The technology, developed by Colorado's Quanta3, allows for constant monitoring of methane levels instead of Shell's current practice of using handheld cameras to detect the gas
CALGARY—Shell Canada Ltd. has launched a new methane detection pilot program at one of its shale gas sites near Rocky Mountain House, Alta.
Shell has voluntary leak detection and repair programs across all its shale gas sites. However, the sensing system used in the pilot is a new technology that can continuously monitor methane emissions, unlike the handheld optical gas imaging cameras currently used which need to be manned by inspectors.
The technology was developed by Quanta3 LLC. of Longmont, Colo., and the system uses a diode laser to detect methane which does not require direct contact with the gas.
The company says its systems allow for 24/7 monitoring of natural gas infrastructure and are able to provide instantaneous updates, while determining the precise location and size of leaks.
According to Quanta3, the systems are also low-cost, low-maintenance and designed to withstand extreme weather and geological conditions. The sensing systems are solar powered as well.
Dirk Richter, founder and CEO of Quanta3, said: “Our technology provides operators with real time information on the integrity and performance of their sites.”
The pilot test for Quanta3’s methane detector is part of a wider initiative called the Methane Detectors Challenge.
The initiative, which aims to test the feasibility of new methane detection technologies, is being run in cooperation with the U.S. environmental advocacy group Environmental Defense Fund, other oil and gas companies, and several non-profit and university partners.
Earlier detection, more effective repair of methane leaks and reduced emissions are the goals of the initiative.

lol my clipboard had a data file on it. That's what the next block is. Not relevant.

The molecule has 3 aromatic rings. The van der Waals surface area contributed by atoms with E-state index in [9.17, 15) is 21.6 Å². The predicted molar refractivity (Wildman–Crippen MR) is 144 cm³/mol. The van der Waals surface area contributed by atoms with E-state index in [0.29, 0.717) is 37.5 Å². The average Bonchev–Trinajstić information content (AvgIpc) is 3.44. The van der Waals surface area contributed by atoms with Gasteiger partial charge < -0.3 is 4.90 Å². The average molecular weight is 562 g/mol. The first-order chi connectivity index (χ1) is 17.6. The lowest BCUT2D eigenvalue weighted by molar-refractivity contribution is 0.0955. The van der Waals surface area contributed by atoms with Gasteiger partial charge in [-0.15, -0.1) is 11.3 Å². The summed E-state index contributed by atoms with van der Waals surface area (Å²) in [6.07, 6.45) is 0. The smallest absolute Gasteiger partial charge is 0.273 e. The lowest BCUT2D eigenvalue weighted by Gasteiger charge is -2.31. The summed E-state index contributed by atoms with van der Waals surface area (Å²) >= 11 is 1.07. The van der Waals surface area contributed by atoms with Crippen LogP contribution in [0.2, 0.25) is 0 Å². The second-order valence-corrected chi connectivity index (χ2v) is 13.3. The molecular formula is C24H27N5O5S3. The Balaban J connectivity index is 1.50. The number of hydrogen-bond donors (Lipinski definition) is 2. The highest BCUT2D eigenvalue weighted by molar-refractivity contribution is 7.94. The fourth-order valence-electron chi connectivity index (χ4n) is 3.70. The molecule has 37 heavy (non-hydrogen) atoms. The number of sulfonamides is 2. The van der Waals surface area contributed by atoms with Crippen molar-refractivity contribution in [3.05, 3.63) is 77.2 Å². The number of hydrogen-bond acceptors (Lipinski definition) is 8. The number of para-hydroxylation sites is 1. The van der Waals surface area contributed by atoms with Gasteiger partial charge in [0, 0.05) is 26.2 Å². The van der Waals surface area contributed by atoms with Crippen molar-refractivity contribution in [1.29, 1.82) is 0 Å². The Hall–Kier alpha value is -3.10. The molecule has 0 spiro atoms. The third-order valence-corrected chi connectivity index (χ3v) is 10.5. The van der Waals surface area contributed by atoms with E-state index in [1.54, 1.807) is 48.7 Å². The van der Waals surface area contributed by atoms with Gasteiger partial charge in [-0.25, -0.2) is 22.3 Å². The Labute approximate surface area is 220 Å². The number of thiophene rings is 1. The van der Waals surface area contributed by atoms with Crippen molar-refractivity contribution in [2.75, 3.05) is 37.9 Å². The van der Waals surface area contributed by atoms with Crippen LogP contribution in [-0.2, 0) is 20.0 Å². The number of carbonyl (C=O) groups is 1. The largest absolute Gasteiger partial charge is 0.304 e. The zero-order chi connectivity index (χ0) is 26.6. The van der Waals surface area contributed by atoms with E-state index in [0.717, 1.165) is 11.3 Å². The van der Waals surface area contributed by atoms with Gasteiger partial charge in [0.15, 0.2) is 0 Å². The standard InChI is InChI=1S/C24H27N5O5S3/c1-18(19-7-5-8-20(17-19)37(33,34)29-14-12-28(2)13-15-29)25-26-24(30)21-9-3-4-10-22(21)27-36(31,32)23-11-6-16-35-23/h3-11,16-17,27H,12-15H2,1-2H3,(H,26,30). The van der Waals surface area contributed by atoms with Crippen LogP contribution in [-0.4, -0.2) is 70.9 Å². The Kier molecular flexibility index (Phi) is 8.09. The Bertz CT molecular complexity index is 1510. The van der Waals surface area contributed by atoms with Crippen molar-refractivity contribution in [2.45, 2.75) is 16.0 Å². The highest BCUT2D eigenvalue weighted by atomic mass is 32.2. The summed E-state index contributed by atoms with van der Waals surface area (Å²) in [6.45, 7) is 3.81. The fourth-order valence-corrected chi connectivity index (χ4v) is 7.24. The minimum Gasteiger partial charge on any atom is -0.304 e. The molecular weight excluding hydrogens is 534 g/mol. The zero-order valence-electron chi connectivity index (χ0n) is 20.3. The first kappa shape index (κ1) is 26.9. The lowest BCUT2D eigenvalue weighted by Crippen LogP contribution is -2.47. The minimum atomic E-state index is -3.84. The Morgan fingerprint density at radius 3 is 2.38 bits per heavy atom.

“A new frontier of methane detection is coming, and Shell is helping to give us a glimpse of that future. The ultimate test will be whether the industry scales new tools and approaches to minimize wasteful methane emissions in North America and across the world,” said Ben Ratner, director, Environmental Defense Fund.
West central Alberta was selected as the location for this pilot project as it offers the necessary infrastructure to adequately test the technology, and the frigid Alberta winters provide a unique testing environment.
“This pilot shows we’re serious about reducing the methane emissions associated with natural gas production to support the overall climate benefit of this fuel,” said Greg Guidry, executive vice-president, Unconventionals, Shell.
Guidry continued, “Shell is looking at all aspects of its operations, from equipment to processes, to assess and identify emission reduction opportunities.”
Shell’s Alberta pilot project follows a similar methane detection project initiated at a wellsite in Texas earlier this year.
The news of Shell experimenting with new methane detection technology comes several months after the Canadian government introduced plans for new, tougher restrictions on methane emissions.
The new restrictions, to be phased in between 2020 and 2023, will require energy companies to regularly check equipment for leaks, make repairs, use cleaner technologies, monitor emission levels and report results to Ottawa.
The goal is to reduce methane emissions by 40 per cent by 2025.
The feds estimates the regulations would cost industry $3.3 billion from 2018 to 2035, but says the costs of avoiding action on climate change would be more than four-times that.
Shell says methane is over 80 times more potent than C02 on a 20-year timespan and that it drives roughly 25 per cent of global warming.